If you struggle with anxiety you too might feel lonely. People generally don't talk about their anxiety or other mental struggles. And if they do, other people, well meaning but ignorant of the illness, can be dismissive, or worse, provide cliché answers.
I had a tough spell with anxiety through the first weeks of the New Year. It comes and goes for me like that. My last bad spell was in October. I had the chance to get together with a friend a couple weeks ago, a dear woman who also suffers from mental illness and "problematic thinking". We laughed at ourselves and our struggles (you have to laugh sometimes, it is pretty crazy some of the stuff we think). We cried. We prayed. We asked God to release us of this trial but also expressed our gratitude that we can help ease each other's burden because of our own experiences.
I felt a little less lonely. And so did she.
That same week another dear friend reached out to me in her own need and as these things turn out, I needed her as much as she needed me. Again, I felt a little less lonely in my struggle. But most of all I felt loved, regardless. I felt like I had people in my corner.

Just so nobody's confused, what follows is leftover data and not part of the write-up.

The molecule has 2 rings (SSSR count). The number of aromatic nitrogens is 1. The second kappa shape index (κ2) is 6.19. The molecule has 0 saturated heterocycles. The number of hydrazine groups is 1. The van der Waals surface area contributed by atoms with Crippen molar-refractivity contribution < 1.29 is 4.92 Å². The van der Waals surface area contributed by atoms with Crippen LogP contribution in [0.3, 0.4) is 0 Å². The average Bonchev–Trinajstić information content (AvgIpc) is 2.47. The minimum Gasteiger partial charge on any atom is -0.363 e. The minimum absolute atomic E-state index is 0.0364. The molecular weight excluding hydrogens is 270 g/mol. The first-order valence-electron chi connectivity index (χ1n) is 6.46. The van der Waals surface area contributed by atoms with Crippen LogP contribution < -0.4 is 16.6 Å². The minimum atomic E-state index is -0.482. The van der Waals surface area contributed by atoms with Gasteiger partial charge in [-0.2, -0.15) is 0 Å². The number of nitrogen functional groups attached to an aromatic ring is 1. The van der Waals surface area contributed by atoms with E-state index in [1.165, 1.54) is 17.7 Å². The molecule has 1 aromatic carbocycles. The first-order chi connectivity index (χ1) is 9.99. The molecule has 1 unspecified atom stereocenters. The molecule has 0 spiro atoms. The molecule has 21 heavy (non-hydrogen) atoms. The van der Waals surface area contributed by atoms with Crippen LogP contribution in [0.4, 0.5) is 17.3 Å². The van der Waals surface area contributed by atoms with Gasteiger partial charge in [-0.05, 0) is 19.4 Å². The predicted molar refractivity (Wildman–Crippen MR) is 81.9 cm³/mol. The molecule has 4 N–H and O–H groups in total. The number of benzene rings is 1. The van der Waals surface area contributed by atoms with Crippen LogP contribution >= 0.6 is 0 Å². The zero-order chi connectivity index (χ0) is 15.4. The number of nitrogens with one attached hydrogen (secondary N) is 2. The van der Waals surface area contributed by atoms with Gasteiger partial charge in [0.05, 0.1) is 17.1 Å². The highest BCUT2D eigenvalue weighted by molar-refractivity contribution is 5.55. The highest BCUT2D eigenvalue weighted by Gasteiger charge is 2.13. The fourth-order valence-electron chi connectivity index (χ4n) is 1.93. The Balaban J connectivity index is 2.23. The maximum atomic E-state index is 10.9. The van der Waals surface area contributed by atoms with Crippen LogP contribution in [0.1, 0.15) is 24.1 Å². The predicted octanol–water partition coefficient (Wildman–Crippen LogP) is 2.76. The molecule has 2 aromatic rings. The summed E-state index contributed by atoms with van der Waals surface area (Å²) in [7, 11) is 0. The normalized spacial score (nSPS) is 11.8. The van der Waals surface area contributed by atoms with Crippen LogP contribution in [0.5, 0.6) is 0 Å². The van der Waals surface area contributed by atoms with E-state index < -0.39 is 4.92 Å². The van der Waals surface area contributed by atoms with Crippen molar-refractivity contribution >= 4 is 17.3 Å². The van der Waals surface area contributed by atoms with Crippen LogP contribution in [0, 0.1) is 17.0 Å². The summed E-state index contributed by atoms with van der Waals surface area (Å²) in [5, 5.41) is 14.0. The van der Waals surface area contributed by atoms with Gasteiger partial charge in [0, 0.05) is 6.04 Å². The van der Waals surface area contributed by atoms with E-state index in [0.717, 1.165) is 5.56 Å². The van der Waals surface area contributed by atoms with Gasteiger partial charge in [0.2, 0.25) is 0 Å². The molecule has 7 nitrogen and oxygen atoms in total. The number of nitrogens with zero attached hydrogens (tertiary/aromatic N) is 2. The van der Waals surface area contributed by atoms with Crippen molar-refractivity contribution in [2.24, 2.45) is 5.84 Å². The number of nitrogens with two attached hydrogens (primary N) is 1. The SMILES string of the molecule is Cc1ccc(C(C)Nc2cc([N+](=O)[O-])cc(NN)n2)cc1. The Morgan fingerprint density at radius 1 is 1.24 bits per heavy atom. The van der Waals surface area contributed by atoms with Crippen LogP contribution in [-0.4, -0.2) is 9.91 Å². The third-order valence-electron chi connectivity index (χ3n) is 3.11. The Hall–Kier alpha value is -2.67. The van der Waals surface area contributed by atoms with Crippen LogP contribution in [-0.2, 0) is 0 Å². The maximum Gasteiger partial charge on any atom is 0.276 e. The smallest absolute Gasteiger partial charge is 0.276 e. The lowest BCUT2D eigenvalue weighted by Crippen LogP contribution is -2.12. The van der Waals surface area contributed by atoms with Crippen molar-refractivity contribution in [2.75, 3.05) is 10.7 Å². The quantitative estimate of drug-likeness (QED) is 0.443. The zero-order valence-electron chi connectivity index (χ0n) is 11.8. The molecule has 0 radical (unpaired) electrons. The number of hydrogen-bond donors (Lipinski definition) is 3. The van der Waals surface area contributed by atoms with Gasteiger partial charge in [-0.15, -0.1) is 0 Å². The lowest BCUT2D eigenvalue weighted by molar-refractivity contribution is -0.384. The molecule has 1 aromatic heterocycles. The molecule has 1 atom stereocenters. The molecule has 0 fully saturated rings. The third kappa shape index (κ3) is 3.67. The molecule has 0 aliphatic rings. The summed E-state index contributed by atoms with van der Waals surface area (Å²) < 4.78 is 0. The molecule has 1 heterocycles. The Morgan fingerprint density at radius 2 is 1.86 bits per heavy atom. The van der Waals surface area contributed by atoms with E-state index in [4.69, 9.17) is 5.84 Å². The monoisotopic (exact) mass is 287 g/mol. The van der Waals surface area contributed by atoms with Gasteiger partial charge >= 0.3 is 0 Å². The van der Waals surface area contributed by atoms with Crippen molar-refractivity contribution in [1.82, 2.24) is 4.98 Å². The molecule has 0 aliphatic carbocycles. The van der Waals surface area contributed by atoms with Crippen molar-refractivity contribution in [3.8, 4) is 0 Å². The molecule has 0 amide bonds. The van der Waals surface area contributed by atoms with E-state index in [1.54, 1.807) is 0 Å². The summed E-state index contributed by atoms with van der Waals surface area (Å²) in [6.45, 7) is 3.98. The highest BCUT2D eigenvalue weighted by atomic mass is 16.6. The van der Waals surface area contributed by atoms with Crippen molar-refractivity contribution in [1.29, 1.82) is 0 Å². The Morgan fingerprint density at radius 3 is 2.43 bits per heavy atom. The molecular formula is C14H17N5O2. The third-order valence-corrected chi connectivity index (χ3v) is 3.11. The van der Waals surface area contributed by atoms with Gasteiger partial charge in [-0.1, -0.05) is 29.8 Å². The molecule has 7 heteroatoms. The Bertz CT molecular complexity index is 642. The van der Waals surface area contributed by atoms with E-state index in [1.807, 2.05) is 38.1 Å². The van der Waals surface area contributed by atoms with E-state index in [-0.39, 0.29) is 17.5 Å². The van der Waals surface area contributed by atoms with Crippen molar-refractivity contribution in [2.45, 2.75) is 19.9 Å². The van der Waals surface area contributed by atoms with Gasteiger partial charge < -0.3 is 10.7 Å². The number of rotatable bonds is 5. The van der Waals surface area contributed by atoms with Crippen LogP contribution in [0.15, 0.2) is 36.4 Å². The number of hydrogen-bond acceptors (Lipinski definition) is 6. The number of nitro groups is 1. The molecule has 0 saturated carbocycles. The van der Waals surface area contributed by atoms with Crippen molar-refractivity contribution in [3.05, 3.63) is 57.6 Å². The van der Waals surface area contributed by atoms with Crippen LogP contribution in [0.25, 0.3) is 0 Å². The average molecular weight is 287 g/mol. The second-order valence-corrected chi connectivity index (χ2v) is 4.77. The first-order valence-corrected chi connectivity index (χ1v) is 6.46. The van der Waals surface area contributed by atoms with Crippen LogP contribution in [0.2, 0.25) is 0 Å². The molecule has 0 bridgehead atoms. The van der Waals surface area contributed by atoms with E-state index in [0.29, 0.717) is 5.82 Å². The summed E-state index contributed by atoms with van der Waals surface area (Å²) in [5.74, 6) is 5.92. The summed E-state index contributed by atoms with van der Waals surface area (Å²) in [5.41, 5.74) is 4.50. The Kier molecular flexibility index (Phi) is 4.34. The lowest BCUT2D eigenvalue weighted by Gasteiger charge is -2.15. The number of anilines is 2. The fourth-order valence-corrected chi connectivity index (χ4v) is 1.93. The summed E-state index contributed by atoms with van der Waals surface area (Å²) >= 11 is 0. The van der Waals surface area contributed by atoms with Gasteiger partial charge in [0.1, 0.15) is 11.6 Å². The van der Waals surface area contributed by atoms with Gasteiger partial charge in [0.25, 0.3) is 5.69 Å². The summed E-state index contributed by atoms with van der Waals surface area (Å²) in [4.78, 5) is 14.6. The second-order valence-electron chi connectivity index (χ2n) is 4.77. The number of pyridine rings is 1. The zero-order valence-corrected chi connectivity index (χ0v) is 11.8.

We don't have all the answers for each other. We share what works for us in our individual struggle. We know each other's craziness but we still believe in the best of one another, we hold each other in light and love. But even with all that (and what a gift all that is), each of us essentially fights a battle on our own.
This truth is very acute in the most intimate relationship in my life, my marriage.
As much as we love each other, share our bodies and our thoughts, share a faith and life vision, share core values and love for our children, we cannot fully inhabit the space of each other's personal struggles. We hold each other through them but each of us has our own battles we must fight, our own injuries and illnesses we must contend with.